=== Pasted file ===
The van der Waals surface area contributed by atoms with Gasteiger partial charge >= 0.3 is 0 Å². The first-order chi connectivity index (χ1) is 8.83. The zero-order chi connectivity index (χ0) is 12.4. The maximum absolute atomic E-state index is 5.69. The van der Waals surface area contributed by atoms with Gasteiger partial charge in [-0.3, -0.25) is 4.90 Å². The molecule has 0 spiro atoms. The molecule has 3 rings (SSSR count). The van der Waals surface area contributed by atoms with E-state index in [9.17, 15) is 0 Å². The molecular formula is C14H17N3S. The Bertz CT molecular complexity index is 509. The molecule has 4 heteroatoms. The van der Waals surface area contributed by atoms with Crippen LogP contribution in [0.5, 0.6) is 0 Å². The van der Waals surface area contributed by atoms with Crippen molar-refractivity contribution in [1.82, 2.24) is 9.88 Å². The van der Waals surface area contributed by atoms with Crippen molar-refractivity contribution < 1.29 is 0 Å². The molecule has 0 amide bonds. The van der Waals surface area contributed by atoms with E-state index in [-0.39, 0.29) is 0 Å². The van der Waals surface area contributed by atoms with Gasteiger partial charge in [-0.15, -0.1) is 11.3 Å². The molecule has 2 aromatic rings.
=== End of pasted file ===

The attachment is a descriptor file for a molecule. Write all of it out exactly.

The van der Waals surface area contributed by atoms with Gasteiger partial charge >= 0.3 is 0 Å². The first-order chi connectivity index (χ1) is 8.83. The zero-order chi connectivity index (χ0) is 12.4. The maximum absolute atomic E-state index is 5.69. The van der Waals surface area contributed by atoms with Gasteiger partial charge in [-0.3, -0.25) is 4.90 Å². The molecule has 0 spiro atoms. The molecule has 3 rings (SSSR count). The van der Waals surface area contributed by atoms with E-state index in [9.17, 15) is 0 Å². The molecular formula is C14H17N3S. The Bertz CT molecular complexity index is 509. The molecule has 4 heteroatoms. The van der Waals surface area contributed by atoms with Crippen LogP contribution in [0.5, 0.6) is 0 Å². The van der Waals surface area contributed by atoms with Crippen molar-refractivity contribution in [1.82, 2.24) is 9.88 Å². The van der Waals surface area contributed by atoms with Crippen molar-refractivity contribution < 1.29 is 0 Å². The molecule has 0 amide bonds. The van der Waals surface area contributed by atoms with E-state index in [-0.39, 0.29) is 0 Å². The van der Waals surface area contributed by atoms with Gasteiger partial charge in [-0.15, -0.1) is 11.3 Å². The molecule has 2 aromatic rings.